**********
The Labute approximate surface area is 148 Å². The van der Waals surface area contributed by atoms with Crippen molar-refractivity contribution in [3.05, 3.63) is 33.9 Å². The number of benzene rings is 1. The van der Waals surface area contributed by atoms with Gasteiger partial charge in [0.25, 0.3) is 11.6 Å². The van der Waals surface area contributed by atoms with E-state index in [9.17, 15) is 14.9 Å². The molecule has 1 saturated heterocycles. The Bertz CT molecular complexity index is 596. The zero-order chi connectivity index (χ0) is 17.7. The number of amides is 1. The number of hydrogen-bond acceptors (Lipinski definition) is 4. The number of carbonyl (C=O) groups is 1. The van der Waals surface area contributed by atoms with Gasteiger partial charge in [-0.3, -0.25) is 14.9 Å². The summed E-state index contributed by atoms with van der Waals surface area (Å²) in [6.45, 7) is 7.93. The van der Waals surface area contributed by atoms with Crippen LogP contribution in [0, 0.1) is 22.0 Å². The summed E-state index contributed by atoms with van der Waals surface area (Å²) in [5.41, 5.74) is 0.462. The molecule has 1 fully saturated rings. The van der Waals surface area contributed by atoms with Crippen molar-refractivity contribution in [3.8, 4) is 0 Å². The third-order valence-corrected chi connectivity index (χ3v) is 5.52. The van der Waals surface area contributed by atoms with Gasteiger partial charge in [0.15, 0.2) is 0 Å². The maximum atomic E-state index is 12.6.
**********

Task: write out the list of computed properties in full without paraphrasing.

The Labute approximate surface area is 148 Å². The van der Waals surface area contributed by atoms with Crippen molar-refractivity contribution in [3.05, 3.63) is 33.9 Å². The number of benzene rings is 1. The van der Waals surface area contributed by atoms with Gasteiger partial charge in [0.25, 0.3) is 11.6 Å². The van der Waals surface area contributed by atoms with E-state index in [9.17, 15) is 14.9 Å². The molecule has 1 saturated heterocycles. The Bertz CT molecular complexity index is 596. The zero-order chi connectivity index (χ0) is 17.7. The number of amides is 1. The number of hydrogen-bond acceptors (Lipinski definition) is 4. The number of carbonyl (C=O) groups is 1. The van der Waals surface area contributed by atoms with Gasteiger partial charge in [-0.3, -0.25) is 14.9 Å². The summed E-state index contributed by atoms with van der Waals surface area (Å²) in [6.45, 7) is 7.93. The van der Waals surface area contributed by atoms with Crippen LogP contribution in [0, 0.1) is 22.0 Å². The summed E-state index contributed by atoms with van der Waals surface area (Å²) in [5.41, 5.74) is 0.462. The molecule has 1 fully saturated rings. The van der Waals surface area contributed by atoms with Crippen molar-refractivity contribution in [3.8, 4) is 0 Å². The third-order valence-corrected chi connectivity index (χ3v) is 5.52. The van der Waals surface area contributed by atoms with Gasteiger partial charge in [0.15, 0.2) is 0 Å². The maximum atomic E-state index is 12.6.